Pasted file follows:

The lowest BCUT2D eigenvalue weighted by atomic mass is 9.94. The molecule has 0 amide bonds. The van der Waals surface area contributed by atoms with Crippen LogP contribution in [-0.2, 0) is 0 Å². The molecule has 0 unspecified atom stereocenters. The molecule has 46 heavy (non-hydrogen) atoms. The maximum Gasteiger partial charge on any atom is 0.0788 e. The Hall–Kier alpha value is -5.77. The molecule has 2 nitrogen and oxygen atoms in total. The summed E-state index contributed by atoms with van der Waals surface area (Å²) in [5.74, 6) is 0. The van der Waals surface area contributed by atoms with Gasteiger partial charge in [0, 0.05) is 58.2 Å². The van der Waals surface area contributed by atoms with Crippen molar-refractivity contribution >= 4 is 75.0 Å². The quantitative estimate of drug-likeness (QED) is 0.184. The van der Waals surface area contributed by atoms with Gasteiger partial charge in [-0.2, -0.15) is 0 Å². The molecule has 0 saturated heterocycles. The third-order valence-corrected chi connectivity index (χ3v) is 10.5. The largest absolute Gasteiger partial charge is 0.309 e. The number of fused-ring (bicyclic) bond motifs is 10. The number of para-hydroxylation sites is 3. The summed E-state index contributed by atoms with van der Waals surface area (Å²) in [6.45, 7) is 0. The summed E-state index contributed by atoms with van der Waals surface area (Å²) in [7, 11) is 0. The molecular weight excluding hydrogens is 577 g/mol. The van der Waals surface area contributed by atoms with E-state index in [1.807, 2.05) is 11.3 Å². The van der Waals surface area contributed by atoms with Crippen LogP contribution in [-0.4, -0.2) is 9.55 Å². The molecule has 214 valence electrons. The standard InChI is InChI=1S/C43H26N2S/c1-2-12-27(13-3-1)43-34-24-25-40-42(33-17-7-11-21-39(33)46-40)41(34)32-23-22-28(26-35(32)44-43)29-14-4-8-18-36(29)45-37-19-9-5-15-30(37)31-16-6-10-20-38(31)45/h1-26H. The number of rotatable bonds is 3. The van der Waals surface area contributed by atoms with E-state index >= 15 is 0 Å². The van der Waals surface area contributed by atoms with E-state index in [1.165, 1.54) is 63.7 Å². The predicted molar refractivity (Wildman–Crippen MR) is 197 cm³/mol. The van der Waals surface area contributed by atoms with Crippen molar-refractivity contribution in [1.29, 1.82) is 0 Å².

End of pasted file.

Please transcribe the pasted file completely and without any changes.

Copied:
The lowest BCUT2D eigenvalue weighted by atomic mass is 9.94. The molecule has 0 amide bonds. The van der Waals surface area contributed by atoms with Crippen LogP contribution in [-0.2, 0) is 0 Å². The molecule has 0 unspecified atom stereocenters. The molecule has 46 heavy (non-hydrogen) atoms. The maximum Gasteiger partial charge on any atom is 0.0788 e. The Hall–Kier alpha value is -5.77. The molecule has 2 nitrogen and oxygen atoms in total. The summed E-state index contributed by atoms with van der Waals surface area (Å²) in [5.74, 6) is 0. The van der Waals surface area contributed by atoms with Gasteiger partial charge in [0, 0.05) is 58.2 Å². The van der Waals surface area contributed by atoms with Crippen molar-refractivity contribution >= 4 is 75.0 Å². The quantitative estimate of drug-likeness (QED) is 0.184. The van der Waals surface area contributed by atoms with Gasteiger partial charge in [-0.2, -0.15) is 0 Å². The molecule has 0 saturated heterocycles. The third-order valence-corrected chi connectivity index (χ3v) is 10.5. The largest absolute Gasteiger partial charge is 0.309 e. The number of fused-ring (bicyclic) bond motifs is 10. The number of para-hydroxylation sites is 3. The summed E-state index contributed by atoms with van der Waals surface area (Å²) in [6.45, 7) is 0. The summed E-state index contributed by atoms with van der Waals surface area (Å²) in [7, 11) is 0. The molecular weight excluding hydrogens is 577 g/mol. The van der Waals surface area contributed by atoms with E-state index in [1.807, 2.05) is 11.3 Å². The van der Waals surface area contributed by atoms with Crippen LogP contribution in [-0.4, -0.2) is 9.55 Å². The molecule has 214 valence electrons. The standard InChI is InChI=1S/C43H26N2S/c1-2-12-27(13-3-1)43-34-24-25-40-42(33-17-7-11-21-39(33)46-40)41(34)32-23-22-28(26-35(32)44-43)29-14-4-8-18-36(29)45-37-19-9-5-15-30(37)31-16-6-10-20-38(31)45/h1-26H. The number of rotatable bonds is 3. The van der Waals surface area contributed by atoms with E-state index >= 15 is 0 Å². The van der Waals surface area contributed by atoms with E-state index in [1.165, 1.54) is 63.7 Å². The predicted molar refractivity (Wildman–Crippen MR) is 197 cm³/mol. The van der Waals surface area contributed by atoms with Crippen molar-refractivity contribution in [1.29, 1.82) is 0 Å².